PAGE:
Thanksgiving Tablescape 7

The great thing about setting the table in advance, is you find out what needs to be done early. This year, the silver needed a bit of polishing, easy to accomplish a few days ahead rather than on that day.  The bright light behind the chairs is the sunlight coming through the floor to ceiling windows looking out over wonderful fall color in the valley.

Thanksgiving Tablescape 9

Happy Thanksgiving!!

What do you do for your tablescape?

The Scoop – Yvonne, I can’t find your button!

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Three Maple Leaves Table Runner

I promised an even faster Maple Leaf Table Runner, and here it is.  This time you will only need three Maple Leaf Blocks in different colors plus some large squares of an autumn print. This runner uses 9-inch finished size blocks.  The finished size is approximately 11-1/4 x 47 inches.

Three Leaf runner 3

Here is what you will need for this runner.
Background for each block
Two 4-inch squares
One 3-1/2 inch square
One 5-inch square
Border amount – about three width of fabric strips, 2 inches wide.

For each color –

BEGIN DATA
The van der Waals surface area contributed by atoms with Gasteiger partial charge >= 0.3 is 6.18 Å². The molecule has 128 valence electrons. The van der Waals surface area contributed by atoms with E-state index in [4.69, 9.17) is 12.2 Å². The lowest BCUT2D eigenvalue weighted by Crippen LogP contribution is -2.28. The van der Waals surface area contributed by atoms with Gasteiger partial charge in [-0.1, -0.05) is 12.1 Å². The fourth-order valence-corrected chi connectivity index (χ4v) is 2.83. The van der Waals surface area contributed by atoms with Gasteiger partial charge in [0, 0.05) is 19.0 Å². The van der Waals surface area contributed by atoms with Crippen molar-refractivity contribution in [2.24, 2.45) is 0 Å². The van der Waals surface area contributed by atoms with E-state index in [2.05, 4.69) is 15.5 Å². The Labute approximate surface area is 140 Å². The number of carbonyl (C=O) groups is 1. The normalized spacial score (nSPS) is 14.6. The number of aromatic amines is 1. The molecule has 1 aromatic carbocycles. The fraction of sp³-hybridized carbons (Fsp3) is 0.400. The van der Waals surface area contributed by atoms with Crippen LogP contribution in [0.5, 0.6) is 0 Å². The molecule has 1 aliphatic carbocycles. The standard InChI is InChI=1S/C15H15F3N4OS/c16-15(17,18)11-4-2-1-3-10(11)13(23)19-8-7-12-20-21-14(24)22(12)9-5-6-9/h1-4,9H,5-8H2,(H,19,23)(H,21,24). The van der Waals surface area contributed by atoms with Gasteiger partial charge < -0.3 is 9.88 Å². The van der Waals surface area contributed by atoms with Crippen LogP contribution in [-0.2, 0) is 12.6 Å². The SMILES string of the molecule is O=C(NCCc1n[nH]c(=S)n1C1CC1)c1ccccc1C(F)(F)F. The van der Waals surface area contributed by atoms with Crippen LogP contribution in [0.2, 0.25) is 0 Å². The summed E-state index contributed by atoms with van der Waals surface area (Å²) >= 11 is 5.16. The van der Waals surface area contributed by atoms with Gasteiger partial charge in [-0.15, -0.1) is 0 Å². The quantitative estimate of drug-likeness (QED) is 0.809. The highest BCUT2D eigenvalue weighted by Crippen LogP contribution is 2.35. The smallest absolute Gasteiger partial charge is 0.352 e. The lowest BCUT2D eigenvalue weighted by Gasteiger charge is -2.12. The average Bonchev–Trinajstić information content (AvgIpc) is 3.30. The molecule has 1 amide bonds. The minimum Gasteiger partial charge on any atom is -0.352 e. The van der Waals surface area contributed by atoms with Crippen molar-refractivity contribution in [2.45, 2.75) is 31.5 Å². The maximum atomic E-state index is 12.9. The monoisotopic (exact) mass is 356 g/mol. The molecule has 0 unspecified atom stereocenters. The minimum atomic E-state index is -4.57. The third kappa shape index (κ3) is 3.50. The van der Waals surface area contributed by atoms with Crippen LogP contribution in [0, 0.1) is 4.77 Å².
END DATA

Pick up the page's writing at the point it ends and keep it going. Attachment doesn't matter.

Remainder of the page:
Two 4-inch squares
Three 3-1/2-inch squares
One strip 7-inches long by 1-inch wide

Autumn Print
Two 9-1/2-inch squares
binding – about three width of fabric strips, 2-1/2 inches wide

Assembling the Maple Leaves is easy.  Make your half square triangles with the 4-inch squares.  Use the five inch background square and the long strip of color fabric to make the stem.

Maple Leaf block 4

Square up all the units to 3-1/2 inches.

Maple Leaf block 5

Try to cross the points right at the point where the seam lines make an X. I could have gotten this one a little better. Perfect points are made when all three sewing lines cross at exactly the same point.

Perfect Point

Assemble the leaf block in rows, pressing the seams alternating so they will nest together.

Maple Leaf block 8

Maple Leaf block 9